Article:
Passing Notes (4 Reasons Notetakers Should Share)

Did you ever get in trouble with your teacher for slipping a note to a classmate while instruction was taking place?  I did.  Although, I didn’t initiate the passing of the note.  Most times, I was just passing it back because it was given to me.  Perhaps I would have done better to have just held on to it.  This idea of holding on to my notes because someone else is talking is nearly what kept this blog as a mere conversation in my head.

I let the email notification from Michael Hyatt,  entitled “10 Reasons Every Leader Needs A Blog”, sit in my inbox for a number of days.  My thinking was that there are enough blogs out there that the internet could do without one more person getting in on the action.  Then as I was listening to Michael, I was convicted.  I jotted down each of his reasons as I listened to the podcast and somewhere between Reasons #6 and #10, I changed my mind.

The purpose of sharing my journey to this blog is not to promote Michael Hyatt (although he is an influencer in my life).  He is not paying me anything to share his content.  My story demonstrates what I believe are clear reasons our notes carry a great deal of potential for greater works.

REASON #1   Relevance

Let’s face it, there is a lot of noise in our lives today.  I believe now more than ever, we have to be able to discern what is significant for use and the rest we dispose of from our thinking.  In order to continue to live on purpose, I have had to learn that I cannot just be a data dump for every message that comes through my inbox, mobile device or my television screen.  There is a reason clutter has its name.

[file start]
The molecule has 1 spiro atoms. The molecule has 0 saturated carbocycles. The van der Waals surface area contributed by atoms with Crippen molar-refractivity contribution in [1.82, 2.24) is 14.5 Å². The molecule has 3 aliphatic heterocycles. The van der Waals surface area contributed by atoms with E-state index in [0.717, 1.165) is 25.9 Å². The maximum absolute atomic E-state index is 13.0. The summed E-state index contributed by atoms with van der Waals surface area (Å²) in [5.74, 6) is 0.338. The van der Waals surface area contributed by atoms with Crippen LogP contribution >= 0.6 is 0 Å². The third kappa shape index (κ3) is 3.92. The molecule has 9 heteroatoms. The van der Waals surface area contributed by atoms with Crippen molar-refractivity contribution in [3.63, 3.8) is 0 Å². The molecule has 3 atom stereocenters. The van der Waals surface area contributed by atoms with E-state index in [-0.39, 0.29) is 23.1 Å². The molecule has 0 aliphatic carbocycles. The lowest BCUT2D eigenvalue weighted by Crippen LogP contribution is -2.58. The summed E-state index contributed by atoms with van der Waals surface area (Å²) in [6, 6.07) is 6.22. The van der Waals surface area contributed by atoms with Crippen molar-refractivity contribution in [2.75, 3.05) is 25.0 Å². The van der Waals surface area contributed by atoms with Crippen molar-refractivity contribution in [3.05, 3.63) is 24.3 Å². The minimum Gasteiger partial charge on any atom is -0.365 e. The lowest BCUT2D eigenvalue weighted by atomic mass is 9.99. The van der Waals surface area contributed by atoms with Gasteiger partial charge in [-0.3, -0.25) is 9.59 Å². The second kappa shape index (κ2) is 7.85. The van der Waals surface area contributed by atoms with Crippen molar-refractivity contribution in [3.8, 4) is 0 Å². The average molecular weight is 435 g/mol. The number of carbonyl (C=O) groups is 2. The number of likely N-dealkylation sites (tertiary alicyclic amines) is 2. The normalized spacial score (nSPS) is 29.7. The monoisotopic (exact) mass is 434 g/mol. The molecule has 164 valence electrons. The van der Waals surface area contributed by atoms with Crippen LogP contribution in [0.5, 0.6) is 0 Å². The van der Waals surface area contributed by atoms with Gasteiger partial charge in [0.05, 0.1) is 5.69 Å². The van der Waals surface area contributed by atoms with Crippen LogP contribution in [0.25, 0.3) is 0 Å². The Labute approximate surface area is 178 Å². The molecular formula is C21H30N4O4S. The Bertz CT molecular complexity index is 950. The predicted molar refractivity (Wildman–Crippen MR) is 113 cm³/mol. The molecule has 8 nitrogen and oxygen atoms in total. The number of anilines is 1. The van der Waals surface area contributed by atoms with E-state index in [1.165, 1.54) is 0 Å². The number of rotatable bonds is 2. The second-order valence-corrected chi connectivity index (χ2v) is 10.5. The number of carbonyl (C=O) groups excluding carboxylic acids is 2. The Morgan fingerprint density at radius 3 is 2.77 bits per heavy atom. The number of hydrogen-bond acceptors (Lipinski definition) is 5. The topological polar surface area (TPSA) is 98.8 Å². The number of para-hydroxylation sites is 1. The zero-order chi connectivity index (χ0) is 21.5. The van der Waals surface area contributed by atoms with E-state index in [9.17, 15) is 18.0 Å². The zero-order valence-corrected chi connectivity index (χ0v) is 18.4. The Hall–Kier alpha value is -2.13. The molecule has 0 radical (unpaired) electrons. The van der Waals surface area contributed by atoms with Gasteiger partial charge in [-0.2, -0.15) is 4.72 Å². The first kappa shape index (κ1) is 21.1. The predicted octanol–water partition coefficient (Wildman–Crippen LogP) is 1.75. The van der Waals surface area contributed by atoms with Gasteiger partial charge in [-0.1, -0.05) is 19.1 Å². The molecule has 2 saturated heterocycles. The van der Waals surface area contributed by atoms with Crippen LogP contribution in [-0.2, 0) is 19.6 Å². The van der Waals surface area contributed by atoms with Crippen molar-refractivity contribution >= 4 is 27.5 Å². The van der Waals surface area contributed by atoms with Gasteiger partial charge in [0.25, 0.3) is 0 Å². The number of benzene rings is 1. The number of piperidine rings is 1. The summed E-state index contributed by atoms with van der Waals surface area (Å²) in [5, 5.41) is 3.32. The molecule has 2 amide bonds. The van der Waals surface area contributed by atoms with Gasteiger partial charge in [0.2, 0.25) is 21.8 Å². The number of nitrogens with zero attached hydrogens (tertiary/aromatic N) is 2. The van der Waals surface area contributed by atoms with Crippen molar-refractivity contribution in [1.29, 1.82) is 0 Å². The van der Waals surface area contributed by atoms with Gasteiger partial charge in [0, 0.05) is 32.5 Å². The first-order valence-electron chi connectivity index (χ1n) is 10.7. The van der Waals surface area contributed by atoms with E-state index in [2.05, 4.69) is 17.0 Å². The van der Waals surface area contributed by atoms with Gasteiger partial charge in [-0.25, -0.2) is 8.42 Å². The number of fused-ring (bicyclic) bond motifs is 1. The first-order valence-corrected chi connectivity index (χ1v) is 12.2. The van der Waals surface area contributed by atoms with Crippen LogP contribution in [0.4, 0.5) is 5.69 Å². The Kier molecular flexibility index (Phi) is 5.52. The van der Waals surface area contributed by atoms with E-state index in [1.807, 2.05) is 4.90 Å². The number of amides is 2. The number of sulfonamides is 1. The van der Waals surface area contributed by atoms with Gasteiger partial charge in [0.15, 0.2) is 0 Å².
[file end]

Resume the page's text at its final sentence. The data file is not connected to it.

Michael Hyatt’s podcast didn’t appeal to me right away.    I was decluttering my inbox when I stopped to consider the podcast email.  In the email, Michael shared a couple highlights why the subscriber (me) should check out his podcast.  I connected with one or two of those items and proceeded to the podcast.  Because I determined that there was something in this information for me, I knew I needed to take notes.  Simply put, we jot things down when it is of value.  If it is of value to you it just may be of value to someone else when you share.   Relevant words are compelling.

REASON #2   Perspective

I read the podcast email and connected with a statement that applied to me and I opened my mind to the possibility that Michael Hyatt had something I needed to hear about leadership blogging in his podcast.   He didn’t have me at hello but I listened long enough to hear the information he eluded to in his email highlights.  As I listened and recorded in writing his insights, my thoughts on whether or not I should start a blog changed.

The thoughts and significance held by someone else on a subject may well influence your thoughts and the level of importance you attribute to that same subject if you are open to that possibility.  Passing on your notes from a meeting or class is not just sharing what was discussed.  You share your eyes on the topic when you share notes and may very well influence change in the recipient’s views.  How powerful is that?  Perspective shifts can ignite deliverance, healing and creativity just from the sharing of notes.